Tanuj Bansal

Born on 10 July, 1912 to a wealthy family in modern day Serbia than the Austro-Hungarian Empire. His parents were Milorad and Zora Popov. Apart from his native tongue Serbian he was influent in Italian, French and German from his teenage years. At the age of 18 he enrolled in University of Belgrade, over the following next 4 years, he became a familiar face in Belgrade’s night life and had the reputation of ladies’ man. “Women found him…. Irresistible with his easy manner, loose, sensual mouth and green bedroom eyes” wrote by Times columnist Ben Macintyre. In 1934, Popov enrolled in University of Freiberg with intentions of securing the doctorate in law.

He began his studies in the autumn in 1935 and in upcoming months he showed increased interest in politics and shred his views and vigorous political opinions through speeches and debates. He also wrote several articles for Belgrade’s Politika ridiculing Nazis. Around the same time, he befriended Johnny Jebsen, the son of German shipping magnate. They grew closer due to shared interests in their raucous lifestyle and love of sports vehicles. In the summer of 1937, he completed his doctoral thesis, and decided to celebrate by embarking a journey to Paris. Before he could leave, he was arrested by Gestapo on the accusations of being a communist. German undercovers were tracking his movements beforehand and questioned his acquaintances. Popov was incarcerated in prison of Freiberg without formal proceedings. After Jebsen received the bad news of his friend’s arrest, he told Milorad what had occurred. Popov’s father contacted the then Yugoslavian prime minister Milan Stojadinovic who then discussed the issue with German military leader Hermann Goring and after eight days in captivity, Popov was released and was ordered to leave Germany in twenty-four hours. He collected his belongings and took a train to Switzerland. He soon arrived in Basel where his friend Jebsen was waiting for him at station platform to pick him up. Jebsen told is involvement and role he played in Popov’s release; Popov expressed gratitude and told Jebsen if he ever needed his help he just has to ask.

After his return to Dubrovnik, in 1937 he began practicing law. In February of 1940, Popov received a message from Jebsen that they need to meet at the Hotel Serbian King in Belgrade. After Jebsen reached there, Popov was surprised after finding Jebsen a nervous wreck, chain smoker and extraordinal drinker. He told Popov that after the degree he joined is father’s business and need a Yugoslavian license to evade the Allied naval blockade at Trieste. Popov agreed to help Jebsen and travelled to berlin to collect documents. Two weeks later Jebsen returned to Belgrade and told Popov that he joined the Abwehr, the military intelligence agency of Germans as a Forscher(researcher). The news came as surprise to Popov as his friend shared his anti-Nazi views.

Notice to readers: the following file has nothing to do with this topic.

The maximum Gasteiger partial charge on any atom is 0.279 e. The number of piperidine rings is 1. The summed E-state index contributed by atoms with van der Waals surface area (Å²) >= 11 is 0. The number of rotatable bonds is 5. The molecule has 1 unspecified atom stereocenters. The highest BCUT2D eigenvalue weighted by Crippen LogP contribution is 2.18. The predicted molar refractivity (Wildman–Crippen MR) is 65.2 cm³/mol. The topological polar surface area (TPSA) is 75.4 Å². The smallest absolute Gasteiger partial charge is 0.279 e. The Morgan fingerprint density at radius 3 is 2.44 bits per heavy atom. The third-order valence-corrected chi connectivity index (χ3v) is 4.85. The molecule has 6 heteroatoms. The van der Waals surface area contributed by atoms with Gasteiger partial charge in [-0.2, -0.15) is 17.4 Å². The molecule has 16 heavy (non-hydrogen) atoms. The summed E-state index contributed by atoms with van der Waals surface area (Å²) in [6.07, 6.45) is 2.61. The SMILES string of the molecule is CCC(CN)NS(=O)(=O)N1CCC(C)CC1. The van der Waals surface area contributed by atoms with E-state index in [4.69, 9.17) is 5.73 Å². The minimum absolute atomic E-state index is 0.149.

Popov informed Clement Hope, a passport control officer in legation of British in Yugoslavia. Hope enrolled Popov as a double agent with codename scoot and told him to cooperate with Jebsen. Once accepted, he moved to London. Popov used his cover position to report periodically to his Abwehr handlers and fed the information which was MI6-approved to keep them happy and unaware of his actions, and was well paid for this. The assignments given to him was of great value of information to the British in assessing enemy plans and thinking. His most important deception was convincing the Germans that the D-Day landings would be in Calais, not Normandy and was able to report back to the MI6 that they fell for this deception.

Popov was known for his playboy and lavish lifestyle, slept with dozens of women including French actress Simone Simon and his love of gambling and danger as his stimulant, while carrying out perilous and near-death wartime missions for British.

Popov, his friend Jebsen and his brother Ivo Popov ran an operation of recruiting Yugoslavians to commit espionage for British.

During 1941, Popov repeatedly stayed in Portugal during his mission. He stayed in Estoril in Hotel Palacio, in January and March in 1941, then again in between June and august in 1941. During this stay he met Ian Fleming at Casino Estoril, at that time Fleming was working for British Royal Navy as an intelligence officer who was assigned to protect Britain’s financial investments which was the 50,000$ of which Popov made the outrageous bet and won. This became the inspiration for the debut of James Bond in the book ‘Casino Royale’ by Ian Fleming. After this incident Popov who was assigned by German Abwehr to collect information and intel on Pearl Harbor Defense installations that the Japanese had asked from them for the attack. The British Loaned him out the U.S. FBI Director J. Edgar Hoover that he will useful in weeding out German Spies. Popov came with armed proof of Germans gathering information on behalf of Japanese. But hoover who disliked Popov’s lifestyle ignored the warning and shoed distrust in him just four months before the surprise attack on Pearl harbor. Popov was crushed after the attack and his cover was nearly destroyed when legendary New York columnist reported that Popov was cavorting the French actress Simone Simon, the love of Popov’s Life. The Double agent Popov redeemed himself by convincing Germans with false information on D-day landings and the Nazis were left vulnerable for the Normandy invasion on June 6, 1944. He did pull it off, this courageous and cold-blooded spy exactly knew if he didn’t, he’d be killed brutally by Nazis after being tortured just as his friend Jebsen’s death who was caught by Germans shortly before Normandy landings.


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